5 Water-Saving Tips
Tuesday, April 18, 2017
With less than 100 days of water left in Western Cape dams, for those who haven’t already implemented water saving tips into their household, the time to do so is now.
Greywater usage may take some getting used to, but, when implemented with other water saving measures around the house, can be beneficial to not only the environment and water preservation, but kind to your pocket as well.
Here are 5 simple water-saving tips for your household
- For your Bathroom
Save water in the bathroom by reusing your shower water for the garden or to wash clothes.
Make use of a 15-18 litre bucket which you can put underneath the showerhead to catch all water.
Take it a step further by purchasing a water-saving showerhead for as little as R130. To control how much water is used every time you flush a toilet, tighten the small tap at the back of your toilet.
- For your laundry
To wash clothes, feed your laundry machine water pipe into your bucket so it can suck up the water to fill the barrel of the washing machine. If possible, make use of eco-products as well as Epsom salts (can be used as a softener) as it is very good for plants. Epsom salts aid nutrient absorption, improves seed germination and greens up foliage with its high magnesium levels.
Greywater from the machine can be fed back into the bucket and used in your garden.
- For your garden
Many homes have made use of a greywater system which feeds all ‘gently-used’ water into flowerbeds in the garden.
An automatic irrigation system may also be a good idea and can effectively control volume of water and time you spend irrigating your garden.
Reuse your greywater manually by emptying out the buckets in your shower and sink into the flowerbeds and all your thirsty plants.
- For your swimming pool
As the City of Cape Town has officially been in Stage 3B water restrictions since 1 February 2017, there are certain water restrictions for your pool as well.
The manual topping up of pool water is only allowed if you make use of a pool cover which slows down surface water evaporation. The use of portable play pools is not allowed.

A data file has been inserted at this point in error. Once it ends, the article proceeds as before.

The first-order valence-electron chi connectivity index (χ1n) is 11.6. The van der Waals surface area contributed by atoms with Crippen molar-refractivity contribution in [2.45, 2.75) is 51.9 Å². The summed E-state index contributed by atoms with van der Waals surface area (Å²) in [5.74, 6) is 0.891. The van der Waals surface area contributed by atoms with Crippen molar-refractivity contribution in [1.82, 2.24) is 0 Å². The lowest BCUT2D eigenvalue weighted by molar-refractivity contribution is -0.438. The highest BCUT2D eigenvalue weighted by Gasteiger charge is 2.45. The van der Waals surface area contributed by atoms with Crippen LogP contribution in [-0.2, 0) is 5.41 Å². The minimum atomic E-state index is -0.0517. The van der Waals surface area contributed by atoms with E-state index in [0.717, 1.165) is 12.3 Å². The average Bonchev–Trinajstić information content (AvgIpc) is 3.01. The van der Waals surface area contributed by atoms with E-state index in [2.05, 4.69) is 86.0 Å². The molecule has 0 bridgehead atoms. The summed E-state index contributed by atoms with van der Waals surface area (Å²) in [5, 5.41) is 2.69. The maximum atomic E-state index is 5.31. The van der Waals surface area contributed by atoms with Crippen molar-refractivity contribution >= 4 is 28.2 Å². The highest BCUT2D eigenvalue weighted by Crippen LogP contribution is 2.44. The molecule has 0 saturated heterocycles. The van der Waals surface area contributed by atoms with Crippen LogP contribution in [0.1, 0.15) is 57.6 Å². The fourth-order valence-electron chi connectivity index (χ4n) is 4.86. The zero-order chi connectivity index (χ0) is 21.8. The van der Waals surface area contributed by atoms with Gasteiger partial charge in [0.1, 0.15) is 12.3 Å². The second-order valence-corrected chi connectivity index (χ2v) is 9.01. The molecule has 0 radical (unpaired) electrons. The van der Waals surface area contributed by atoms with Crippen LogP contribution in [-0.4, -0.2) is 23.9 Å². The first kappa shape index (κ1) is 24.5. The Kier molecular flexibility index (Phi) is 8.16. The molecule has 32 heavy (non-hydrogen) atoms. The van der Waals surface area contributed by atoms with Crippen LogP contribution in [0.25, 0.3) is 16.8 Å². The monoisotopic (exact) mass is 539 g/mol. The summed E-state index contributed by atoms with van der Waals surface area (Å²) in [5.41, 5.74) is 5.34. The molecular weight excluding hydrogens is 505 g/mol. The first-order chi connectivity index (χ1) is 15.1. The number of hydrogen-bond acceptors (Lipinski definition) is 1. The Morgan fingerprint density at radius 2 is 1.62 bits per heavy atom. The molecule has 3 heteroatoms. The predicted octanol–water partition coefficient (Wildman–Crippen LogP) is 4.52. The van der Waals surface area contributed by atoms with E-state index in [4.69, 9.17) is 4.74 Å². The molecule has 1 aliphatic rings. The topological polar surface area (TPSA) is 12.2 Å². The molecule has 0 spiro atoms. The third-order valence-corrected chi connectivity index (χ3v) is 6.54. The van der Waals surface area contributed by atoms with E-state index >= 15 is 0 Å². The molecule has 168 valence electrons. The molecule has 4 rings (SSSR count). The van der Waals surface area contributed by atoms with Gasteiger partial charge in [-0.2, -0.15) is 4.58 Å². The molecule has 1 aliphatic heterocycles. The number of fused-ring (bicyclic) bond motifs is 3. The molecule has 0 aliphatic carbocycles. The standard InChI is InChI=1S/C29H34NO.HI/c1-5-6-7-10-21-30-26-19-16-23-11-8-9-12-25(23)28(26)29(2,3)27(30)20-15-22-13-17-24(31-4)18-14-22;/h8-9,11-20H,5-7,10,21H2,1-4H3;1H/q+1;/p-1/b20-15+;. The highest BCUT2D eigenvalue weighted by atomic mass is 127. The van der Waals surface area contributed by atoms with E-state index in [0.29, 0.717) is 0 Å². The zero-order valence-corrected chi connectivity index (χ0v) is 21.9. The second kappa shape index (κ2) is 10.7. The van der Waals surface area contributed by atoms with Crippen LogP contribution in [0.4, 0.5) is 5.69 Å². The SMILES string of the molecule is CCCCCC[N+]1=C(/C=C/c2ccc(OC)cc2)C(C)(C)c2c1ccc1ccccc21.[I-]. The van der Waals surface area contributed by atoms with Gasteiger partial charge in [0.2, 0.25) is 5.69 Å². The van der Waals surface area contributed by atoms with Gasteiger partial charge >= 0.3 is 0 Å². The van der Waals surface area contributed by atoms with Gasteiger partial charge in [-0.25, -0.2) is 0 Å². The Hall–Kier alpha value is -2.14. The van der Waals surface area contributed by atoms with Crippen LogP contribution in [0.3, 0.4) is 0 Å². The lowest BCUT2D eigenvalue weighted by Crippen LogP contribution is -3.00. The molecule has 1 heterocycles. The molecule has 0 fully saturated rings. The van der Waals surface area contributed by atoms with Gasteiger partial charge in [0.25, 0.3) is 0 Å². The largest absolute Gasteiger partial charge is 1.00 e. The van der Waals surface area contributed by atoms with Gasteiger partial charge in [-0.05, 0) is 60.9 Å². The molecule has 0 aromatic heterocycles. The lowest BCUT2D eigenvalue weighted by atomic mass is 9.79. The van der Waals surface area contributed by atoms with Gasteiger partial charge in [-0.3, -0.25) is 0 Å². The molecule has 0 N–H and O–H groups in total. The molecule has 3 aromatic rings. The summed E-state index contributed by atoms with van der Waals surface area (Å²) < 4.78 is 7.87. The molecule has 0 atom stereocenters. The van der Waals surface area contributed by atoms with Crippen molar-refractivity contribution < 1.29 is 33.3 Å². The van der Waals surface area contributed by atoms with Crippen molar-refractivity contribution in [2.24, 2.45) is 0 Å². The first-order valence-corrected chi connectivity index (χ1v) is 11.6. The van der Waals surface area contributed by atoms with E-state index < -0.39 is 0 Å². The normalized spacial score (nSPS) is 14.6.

- For your taps
Have you recently experienced a sudden splutter of water from the kitchen sink tap that consequently drenches you in the process? This is a sign of a high-pressure tap and can be wasteful. Fit your kitchen sink and other taps with a low pressure tap in order to help you use the amount of water you actually need.
What is greywater?
Greywater is gently-used or recycled water that comes from sinks, showers, tubs, and washing machines. It does not come into contact with faeces and, even though it may “look” dirty, it is safe to use for irrigation.
Reusing your greywater keeps it out of the sewer or septic system, thereby reducing the chance that it will pollute local water bodies. It also reconnects urban residents and our backyard gardens to the natural water cycle.
Basic greywater guidelines
Greywater is different to fresh water and requires different guidelines when reused. Here are three basic guidelines to follow when using greywater.
1. Greywater should not be stored for more than 24 hours. Storing greywater breaks down nutrients and creates bad odours.
2. Minimise contact with greywater as it could potentially contain a pathogen if an infected person’s faeces get into the water. Your system should be designed for the water to soak into the ground and not be available for human or animal consumption.
3. Make sure all greywater seeps into the ground and does not pool up or run off. Knowing how well water drains into your soil (or the soil percolation rate of your soil) will help with proper design. Pooling grey water can also create mosquito breeding grounds.
Saving water does not have to be a difficult task to undertake. Once you get the hang of preserving water, it will be difficult to go back to old water usage habits after witnessing just how much water is wasted on a daily basis.
Start today with a couple of the above mentioned tips and make greywater usage part of your daily household routine.
Disclaimer: This article is intended to provide a general guide and not specialist advice. Specialist advice should be sought about your specific circumstances.